All evidence exposed to date on the Florida killings indicate that this perpetrator could have been prevented from executing his known threats against those he believed deprived him of a future. In addition, they indicate that during the perpetration of his crime, law enforcement did not react sufficiently to mitigate the carnage.
I was born before the great depression began but not cognizant of its impact until after its affects had been abated by the breakout of World War II. I do recall being taught good and bad in church that was further reinforced at home with my nuclear family; a father, mother and one younger brother who did not come along until 1939. Despite the despair foisted upon those 25% of the working population I believe theft and certainly murder was the least things being considered, even by those most impacted by the loss of their jobs. The fact that nature caused their misfortune, would ultimately return to normal and their fellow citizens shared what they had to try and tide them over, gave them the hope that was finally rewarded by the patience to weather it out.
People fail to realize how difficult it is to steal and yet still easy to murder. In a cashless society you must resort to extremes to be able to get money on which to live and to do that you need get into the drug trade which people are trying to make legal and would put an end to illicit drug trade and cost thousands of paying jobs for drug traffickers. It is either that or go back to live with your parents because you must work to earn a living and there are more workers being created than jobs for them to work at. Where there are jobs in the private sector, employers are doing their very best to reduce the number of employees because labor is an increasing variable cost determined by the government.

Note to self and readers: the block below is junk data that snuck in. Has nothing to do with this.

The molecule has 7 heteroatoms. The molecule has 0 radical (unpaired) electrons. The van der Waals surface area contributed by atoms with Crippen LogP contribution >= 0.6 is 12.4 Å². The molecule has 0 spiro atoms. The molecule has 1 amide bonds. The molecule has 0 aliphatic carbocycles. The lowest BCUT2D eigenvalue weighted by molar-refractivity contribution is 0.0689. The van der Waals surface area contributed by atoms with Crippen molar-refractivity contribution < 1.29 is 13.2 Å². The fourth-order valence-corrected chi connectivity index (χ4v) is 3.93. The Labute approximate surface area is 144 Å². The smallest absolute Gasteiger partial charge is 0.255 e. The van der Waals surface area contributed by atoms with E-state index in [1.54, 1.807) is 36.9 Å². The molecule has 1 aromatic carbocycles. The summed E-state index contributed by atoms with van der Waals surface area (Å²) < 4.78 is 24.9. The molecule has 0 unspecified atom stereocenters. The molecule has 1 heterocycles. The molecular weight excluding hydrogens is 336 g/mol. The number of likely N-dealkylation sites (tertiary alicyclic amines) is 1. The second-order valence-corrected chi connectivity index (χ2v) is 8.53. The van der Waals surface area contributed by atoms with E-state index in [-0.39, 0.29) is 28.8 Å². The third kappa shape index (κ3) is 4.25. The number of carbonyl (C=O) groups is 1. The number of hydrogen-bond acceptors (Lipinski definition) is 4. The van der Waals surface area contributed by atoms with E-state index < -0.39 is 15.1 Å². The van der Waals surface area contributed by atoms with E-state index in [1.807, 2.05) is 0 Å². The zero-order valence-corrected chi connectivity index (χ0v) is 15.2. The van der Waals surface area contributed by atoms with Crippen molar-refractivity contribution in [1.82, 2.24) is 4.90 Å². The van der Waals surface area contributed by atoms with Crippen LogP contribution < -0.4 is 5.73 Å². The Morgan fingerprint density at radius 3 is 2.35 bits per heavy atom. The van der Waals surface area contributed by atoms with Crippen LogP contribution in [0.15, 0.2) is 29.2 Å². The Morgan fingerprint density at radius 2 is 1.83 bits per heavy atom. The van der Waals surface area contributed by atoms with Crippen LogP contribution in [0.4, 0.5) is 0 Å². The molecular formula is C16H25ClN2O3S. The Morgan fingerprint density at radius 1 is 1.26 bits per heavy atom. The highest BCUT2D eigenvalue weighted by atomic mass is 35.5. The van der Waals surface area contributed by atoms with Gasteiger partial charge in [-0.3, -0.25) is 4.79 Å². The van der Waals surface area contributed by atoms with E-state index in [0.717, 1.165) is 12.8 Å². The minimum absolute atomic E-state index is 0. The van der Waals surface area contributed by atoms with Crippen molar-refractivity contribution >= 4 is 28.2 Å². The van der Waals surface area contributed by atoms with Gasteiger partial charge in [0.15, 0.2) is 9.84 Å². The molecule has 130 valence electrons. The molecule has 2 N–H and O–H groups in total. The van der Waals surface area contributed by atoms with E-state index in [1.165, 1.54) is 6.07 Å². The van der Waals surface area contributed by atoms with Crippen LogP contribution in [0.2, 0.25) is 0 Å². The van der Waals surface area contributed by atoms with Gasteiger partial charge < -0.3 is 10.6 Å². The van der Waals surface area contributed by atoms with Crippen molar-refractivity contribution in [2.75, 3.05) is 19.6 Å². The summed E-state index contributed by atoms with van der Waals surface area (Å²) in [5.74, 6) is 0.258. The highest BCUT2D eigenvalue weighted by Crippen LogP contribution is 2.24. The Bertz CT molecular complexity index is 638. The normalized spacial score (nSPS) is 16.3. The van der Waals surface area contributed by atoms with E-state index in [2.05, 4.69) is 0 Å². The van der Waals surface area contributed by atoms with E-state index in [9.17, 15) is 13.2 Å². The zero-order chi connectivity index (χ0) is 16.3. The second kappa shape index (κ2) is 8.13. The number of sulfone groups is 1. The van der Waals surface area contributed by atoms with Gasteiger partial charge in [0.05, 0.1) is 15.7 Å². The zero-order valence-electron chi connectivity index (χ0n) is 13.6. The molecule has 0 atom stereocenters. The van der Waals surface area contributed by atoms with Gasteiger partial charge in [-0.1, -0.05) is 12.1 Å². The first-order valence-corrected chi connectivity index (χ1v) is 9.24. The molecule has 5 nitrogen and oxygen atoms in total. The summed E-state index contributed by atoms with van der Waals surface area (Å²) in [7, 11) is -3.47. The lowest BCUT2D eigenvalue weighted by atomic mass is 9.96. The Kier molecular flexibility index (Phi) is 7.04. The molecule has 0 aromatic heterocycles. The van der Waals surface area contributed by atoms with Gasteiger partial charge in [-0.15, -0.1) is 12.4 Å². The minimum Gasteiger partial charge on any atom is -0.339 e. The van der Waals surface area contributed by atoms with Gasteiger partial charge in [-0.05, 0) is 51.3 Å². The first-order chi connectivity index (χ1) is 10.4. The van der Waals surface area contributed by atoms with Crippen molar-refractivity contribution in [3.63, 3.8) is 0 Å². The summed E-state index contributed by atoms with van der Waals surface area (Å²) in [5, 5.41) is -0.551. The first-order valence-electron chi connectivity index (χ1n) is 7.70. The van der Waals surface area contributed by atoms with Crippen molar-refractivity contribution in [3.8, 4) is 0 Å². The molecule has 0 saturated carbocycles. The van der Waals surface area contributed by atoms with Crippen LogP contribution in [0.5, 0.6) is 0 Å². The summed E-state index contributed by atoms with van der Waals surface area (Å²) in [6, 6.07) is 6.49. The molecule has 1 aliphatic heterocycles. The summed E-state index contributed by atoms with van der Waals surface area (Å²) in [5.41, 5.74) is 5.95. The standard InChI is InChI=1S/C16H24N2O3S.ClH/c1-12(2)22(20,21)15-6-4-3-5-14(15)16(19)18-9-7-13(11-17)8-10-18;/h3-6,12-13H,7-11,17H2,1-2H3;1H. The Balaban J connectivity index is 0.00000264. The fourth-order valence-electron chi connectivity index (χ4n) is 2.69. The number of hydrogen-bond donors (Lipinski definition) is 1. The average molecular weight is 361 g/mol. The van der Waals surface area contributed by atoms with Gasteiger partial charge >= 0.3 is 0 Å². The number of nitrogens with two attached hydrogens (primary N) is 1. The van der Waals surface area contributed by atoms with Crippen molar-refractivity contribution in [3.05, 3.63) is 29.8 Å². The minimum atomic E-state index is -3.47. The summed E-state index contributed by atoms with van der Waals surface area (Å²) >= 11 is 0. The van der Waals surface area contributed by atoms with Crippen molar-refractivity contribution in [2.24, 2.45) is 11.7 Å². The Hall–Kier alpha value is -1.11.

The Florida shooter had no family, his adoptive mother was dead. He had no family, employed or on Social Security to fall back on and his job hopes, even at McDonald’s was hampered by the many others who would have been selected before him. What do you do when the only out was to join the growing number of homeless now flocking to our cities to beg for money to keep up a drug habit and hope for a meal at one of the charity kitchens? Whether consciously or not, he chose the out that will not only give him some sort of notoriety but insure that he will never have to work for a living again. The government will house, clothe and feed him for the rest of his life and provide medical care if he needs it in surroundings complete with library, recreation and camaraderie of people just like himself.
My point is we have become wimps when it comes to crime, particularly violent crime and our economic system is breeding more of the type than we are removing and can expect more in the future as our economic system churns out more and more of them. Let’s just hope the homeless don’t figure out it is easier to commit a violent crime than to expect charity.